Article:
They were pleased to learn that ED had released our College Ratings framework. President Obama asked our Department to design a ratings system that will give parents and students more information about their college choices by recognizing institutions that focus on accessibility, affordability and completion. The students also offered their opinions on how and by which measures colleges should be rated, including the quality of their majors, their graduation rates, and the employment rates of their graduates. Others chimed in on ratings options as the conversation continued:
“Financial aid to students,” Blake volunteered.
“Internship placements,” added Joanne.
“Tuition rates,” said Hakeem.
Parker thought colleges should be rated on “freshman retention, and the employment of their graduates. [Colleges] need to consistently be living up to their expectation.”
Chatting about the FAFSA. (Photo credit: U.S. Department of Education)
I was glad to be able to share the many ED resources and tools that help students guide and focus their college search, like the College Navigator, which allows students to search for colleges based on majors, institution type and geography, and the College Scorecard, which gives students access to more information about a school’s affordability and value.
Paying for college was another important theme; and several students expressed fears about student debt. “My siblings all went to college and now struggle to pay their loans,” DJ noted. Blake told me he’d been considering out-of-state schools, but didn’t want to be saddled with years of loans to repay.
I’ve heard from many students who worry about how they will manage their student debt. That is why President Obama outlined a set of actions that can help borrowers better manage their student loan debt, including expanding his Pay As You Earn plan so more borrowers can cap monthly payments at 10 percent of their income. In addition, those that enter public service full-time may have their loans forgiven through the Public Service Loan Forgiveness program.
Since President Obama took office, our Department has made key investment in federal student aid such as creating the $2,500 American Opportunity Tax Credit, raising the maximum Pell Grant award by $1,000, and bringing millions of dollars back into the hands of students by eliminating billions of dollars of subsidies to banks.
The first step in receiving federal student aid is filling out the FAFSA, just like so many of the students I visited in Gaithersburg did. Getting help to pay for college is the best investment any student can make in their future. So, go for the green! Learn more and help us spread the word by visiting StudentAid.ed.gov.
Ted Mitchell is the U.S. Under Secretary of Education.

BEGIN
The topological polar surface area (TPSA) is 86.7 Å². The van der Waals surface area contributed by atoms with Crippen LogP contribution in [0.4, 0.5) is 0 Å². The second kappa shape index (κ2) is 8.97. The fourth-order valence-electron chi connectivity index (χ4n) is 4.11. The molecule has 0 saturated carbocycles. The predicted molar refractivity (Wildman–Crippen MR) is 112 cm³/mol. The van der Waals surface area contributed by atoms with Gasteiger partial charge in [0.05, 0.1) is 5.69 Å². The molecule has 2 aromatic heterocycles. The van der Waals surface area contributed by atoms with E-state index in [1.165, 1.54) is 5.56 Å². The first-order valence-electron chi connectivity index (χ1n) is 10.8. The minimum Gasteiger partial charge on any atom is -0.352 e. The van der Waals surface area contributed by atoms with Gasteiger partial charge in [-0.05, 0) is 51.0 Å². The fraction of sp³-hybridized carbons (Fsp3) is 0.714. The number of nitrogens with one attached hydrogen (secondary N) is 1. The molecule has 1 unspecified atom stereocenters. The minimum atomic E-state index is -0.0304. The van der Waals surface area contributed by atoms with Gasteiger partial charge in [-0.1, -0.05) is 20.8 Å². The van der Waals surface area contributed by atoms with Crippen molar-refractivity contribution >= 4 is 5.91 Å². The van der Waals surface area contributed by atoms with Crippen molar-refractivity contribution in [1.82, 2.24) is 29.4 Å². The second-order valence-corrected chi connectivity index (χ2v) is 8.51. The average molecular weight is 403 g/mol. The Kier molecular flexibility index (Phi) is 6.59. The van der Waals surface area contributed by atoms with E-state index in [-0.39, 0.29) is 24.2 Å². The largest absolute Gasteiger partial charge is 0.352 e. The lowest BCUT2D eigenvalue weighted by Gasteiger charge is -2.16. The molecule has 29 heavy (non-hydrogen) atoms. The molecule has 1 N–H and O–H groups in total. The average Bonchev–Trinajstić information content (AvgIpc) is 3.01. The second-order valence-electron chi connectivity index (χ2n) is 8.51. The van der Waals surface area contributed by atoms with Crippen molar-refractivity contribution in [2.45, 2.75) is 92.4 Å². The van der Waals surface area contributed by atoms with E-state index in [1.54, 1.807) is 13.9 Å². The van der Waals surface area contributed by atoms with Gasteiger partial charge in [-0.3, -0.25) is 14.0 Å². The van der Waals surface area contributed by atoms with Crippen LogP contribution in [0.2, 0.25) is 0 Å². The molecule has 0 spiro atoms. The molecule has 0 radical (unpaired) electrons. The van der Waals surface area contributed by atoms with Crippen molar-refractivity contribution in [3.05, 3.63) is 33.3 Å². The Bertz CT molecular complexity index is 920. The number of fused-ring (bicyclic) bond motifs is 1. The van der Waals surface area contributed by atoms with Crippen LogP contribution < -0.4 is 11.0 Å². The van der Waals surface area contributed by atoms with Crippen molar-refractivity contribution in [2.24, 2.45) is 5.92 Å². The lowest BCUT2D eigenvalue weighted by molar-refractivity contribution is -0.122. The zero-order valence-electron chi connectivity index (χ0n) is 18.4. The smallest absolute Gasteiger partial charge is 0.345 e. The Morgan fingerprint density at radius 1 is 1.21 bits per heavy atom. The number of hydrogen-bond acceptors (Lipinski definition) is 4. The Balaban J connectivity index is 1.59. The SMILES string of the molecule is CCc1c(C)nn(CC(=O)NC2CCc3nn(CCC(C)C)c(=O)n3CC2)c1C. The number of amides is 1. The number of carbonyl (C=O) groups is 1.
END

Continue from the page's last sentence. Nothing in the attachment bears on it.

About three-quarters of college students in this country attend a community college or public university. President Obama understands the crucial role that community colleges play in helping students and our nation skill up for the challenges and opportunities of the 21st century. That’s why, in a recent speech on the economy, he called them “gateways to the middle class” – and it’s also why they’re a key part of his ambitious plan to improve higher education in America.
I recently had an opportunity to visit LaGuardia Community College in Long Island, New York where I was able to deliver some exciting news. During my visit, I announced that LaGuardia is among the 24 winners of our new $75 million First in the World (FITW) grant program, designed to fund innovation in higher education in ways that help keep the quality of a college education up, and the costs of a college education within reach, so more students of every background can fulfill their dreams of getting a degree.
As this award made clear, community colleges are often at the forefront of innovation. They also promote the dual goals of academics and career readiness. To learn more about how LaGuardia and countless other community colleges across the country support students, I sat down with a group of them to hear their stories.
Hassan Hasibul, a former cab driver and alumnus of LaGuardia’s Tech Internship Placement Program, explained how he learned to thrive in the workplace and gained new skills – skills that got him noticed. “My internship site hired me, and even gave me a portion of their stock,” he said.
One of the most exciting innovations at LaGuardia, which the FITW grant will support, is the development of an integrated set of tools to increase and enhance student success, including the use of ePortfolios, learning analytics, and outcome assessments. With the extra funding, LaGuardia will help students navigate their educational and career goals as they transfer to other institutions or join the workforce.
Faculty and staff aren’t the only ones helping students make academic and career decisions. Students are also helping other students plot out their courses and career trajectories. Jenny Perez shared her experience in helping her peers. “Even if they aren’t planning on transferring, I help them open their mind about the possibilities in their future,” she said.
For Enes “Malik” Akdemir, who came to the U.S. at age 18, without money or relatives, the LaGuardia faculty and students have become a huge, supportive family. After a year and a half in intense English immersion classes, he discovered his passion for aeronautics.
During a school tour, he stopped to admire a vintage picture of a plane flying over Manhattan. Pointing to the flight deck, I said, “Someday, you’ll be right there.”
“Someday,” he agreed.
Stories like those of Hassan, Jenny and Malik offer a glimpse of the great work happening every day in these incubators of innovation. They also serve as reminders of the clear role that community colleges play in ensuring that. America’s more than 1,100 community colleges are playing a major role in helping to ensure that our higher education system is once again, first in the world. And, every step of progress brings us closer to reaching our North Star Goal – to reclaim our place as the nation with the world’s highest proportion of college graduates.
Ted Mitchell is Under Secretary at the U.S. Department of Education.